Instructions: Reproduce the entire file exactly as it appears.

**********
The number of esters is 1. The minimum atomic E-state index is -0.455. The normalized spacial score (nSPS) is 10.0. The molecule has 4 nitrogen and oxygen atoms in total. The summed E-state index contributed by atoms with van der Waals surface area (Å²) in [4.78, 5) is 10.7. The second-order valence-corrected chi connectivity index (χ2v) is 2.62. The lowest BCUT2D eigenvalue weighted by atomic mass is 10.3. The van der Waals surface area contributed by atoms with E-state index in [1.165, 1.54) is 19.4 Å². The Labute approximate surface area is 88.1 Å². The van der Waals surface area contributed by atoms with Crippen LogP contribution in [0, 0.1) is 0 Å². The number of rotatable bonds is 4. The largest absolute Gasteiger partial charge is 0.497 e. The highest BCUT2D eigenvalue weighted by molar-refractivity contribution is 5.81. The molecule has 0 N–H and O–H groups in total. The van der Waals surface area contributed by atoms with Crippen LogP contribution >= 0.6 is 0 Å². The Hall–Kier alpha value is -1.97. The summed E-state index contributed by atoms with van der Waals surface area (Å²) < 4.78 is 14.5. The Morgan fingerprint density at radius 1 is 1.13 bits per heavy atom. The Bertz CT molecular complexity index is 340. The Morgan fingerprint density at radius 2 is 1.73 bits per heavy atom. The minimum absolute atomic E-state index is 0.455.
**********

The number of esters is 1. The minimum atomic E-state index is -0.455. The normalized spacial score (nSPS) is 10.0. The molecule has 4 nitrogen and oxygen atoms in total. The summed E-state index contributed by atoms with van der Waals surface area (Å²) in [4.78, 5) is 10.7. The second-order valence-corrected chi connectivity index (χ2v) is 2.62. The lowest BCUT2D eigenvalue weighted by atomic mass is 10.3. The van der Waals surface area contributed by atoms with E-state index in [1.165, 1.54) is 19.4 Å². The Labute approximate surface area is 88.1 Å². The van der Waals surface area contributed by atoms with Crippen LogP contribution in [0, 0.1) is 0 Å². The number of rotatable bonds is 4. The largest absolute Gasteiger partial charge is 0.497 e. The highest BCUT2D eigenvalue weighted by molar-refractivity contribution is 5.81. The molecule has 0 N–H and O–H groups in total. The van der Waals surface area contributed by atoms with Crippen LogP contribution >= 0.6 is 0 Å². The Hall–Kier alpha value is -1.97. The summed E-state index contributed by atoms with van der Waals surface area (Å²) < 4.78 is 14.5. The Morgan fingerprint density at radius 1 is 1.13 bits per heavy atom. The Bertz CT molecular complexity index is 340. The Morgan fingerprint density at radius 2 is 1.73 bits per heavy atom. The minimum absolute atomic E-state index is 0.455.